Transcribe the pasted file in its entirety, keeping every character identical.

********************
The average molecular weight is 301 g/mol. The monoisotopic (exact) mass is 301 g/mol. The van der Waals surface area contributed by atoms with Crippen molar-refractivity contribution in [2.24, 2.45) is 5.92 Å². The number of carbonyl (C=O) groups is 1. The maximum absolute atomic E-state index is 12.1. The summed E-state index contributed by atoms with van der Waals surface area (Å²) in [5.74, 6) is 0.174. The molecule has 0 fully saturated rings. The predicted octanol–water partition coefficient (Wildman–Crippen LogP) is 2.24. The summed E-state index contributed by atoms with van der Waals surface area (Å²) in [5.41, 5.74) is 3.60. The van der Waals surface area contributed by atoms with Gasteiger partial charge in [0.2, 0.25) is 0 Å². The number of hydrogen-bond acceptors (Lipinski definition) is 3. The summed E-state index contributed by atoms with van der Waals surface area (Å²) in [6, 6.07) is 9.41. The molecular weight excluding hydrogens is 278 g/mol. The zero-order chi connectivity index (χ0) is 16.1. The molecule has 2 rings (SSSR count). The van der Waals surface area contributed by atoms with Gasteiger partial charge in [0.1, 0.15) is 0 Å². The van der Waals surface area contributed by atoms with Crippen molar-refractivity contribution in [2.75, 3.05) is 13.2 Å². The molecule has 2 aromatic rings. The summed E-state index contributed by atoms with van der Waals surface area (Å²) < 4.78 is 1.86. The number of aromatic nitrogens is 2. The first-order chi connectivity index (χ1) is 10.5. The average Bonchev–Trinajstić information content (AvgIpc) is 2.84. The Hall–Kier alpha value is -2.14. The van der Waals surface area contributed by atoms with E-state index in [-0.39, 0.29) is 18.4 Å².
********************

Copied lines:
The average molecular weight is 301 g/mol. The monoisotopic (exact) mass is 301 g/mol. The van der Waals surface area contributed by atoms with Crippen molar-refractivity contribution in [2.24, 2.45) is 5.92 Å². The number of carbonyl (C=O) groups is 1. The maximum absolute atomic E-state index is 12.1. The summed E-state index contributed by atoms with van der Waals surface area (Å²) in [5.74, 6) is 0.174. The molecule has 0 fully saturated rings. The predicted octanol–water partition coefficient (Wildman–Crippen LogP) is 2.24. The summed E-state index contributed by atoms with van der Waals surface area (Å²) in [5.41, 5.74) is 3.60. The van der Waals surface area contributed by atoms with Gasteiger partial charge in [0.2, 0.25) is 0 Å². The number of hydrogen-bond acceptors (Lipinski definition) is 3. The summed E-state index contributed by atoms with van der Waals surface area (Å²) in [6, 6.07) is 9.41. The molecular weight excluding hydrogens is 278 g/mol. The zero-order chi connectivity index (χ0) is 16.1. The molecule has 2 rings (SSSR count). The van der Waals surface area contributed by atoms with Gasteiger partial charge in [0.1, 0.15) is 0 Å². The van der Waals surface area contributed by atoms with Crippen molar-refractivity contribution in [2.75, 3.05) is 13.2 Å². The molecule has 2 aromatic rings. The summed E-state index contributed by atoms with van der Waals surface area (Å²) < 4.78 is 1.86. The number of aromatic nitrogens is 2. The first-order chi connectivity index (χ1) is 10.5. The average Bonchev–Trinajstić information content (AvgIpc) is 2.84. The Hall–Kier alpha value is -2.14. The van der Waals surface area contributed by atoms with E-state index in [-0.39, 0.29) is 18.4 Å².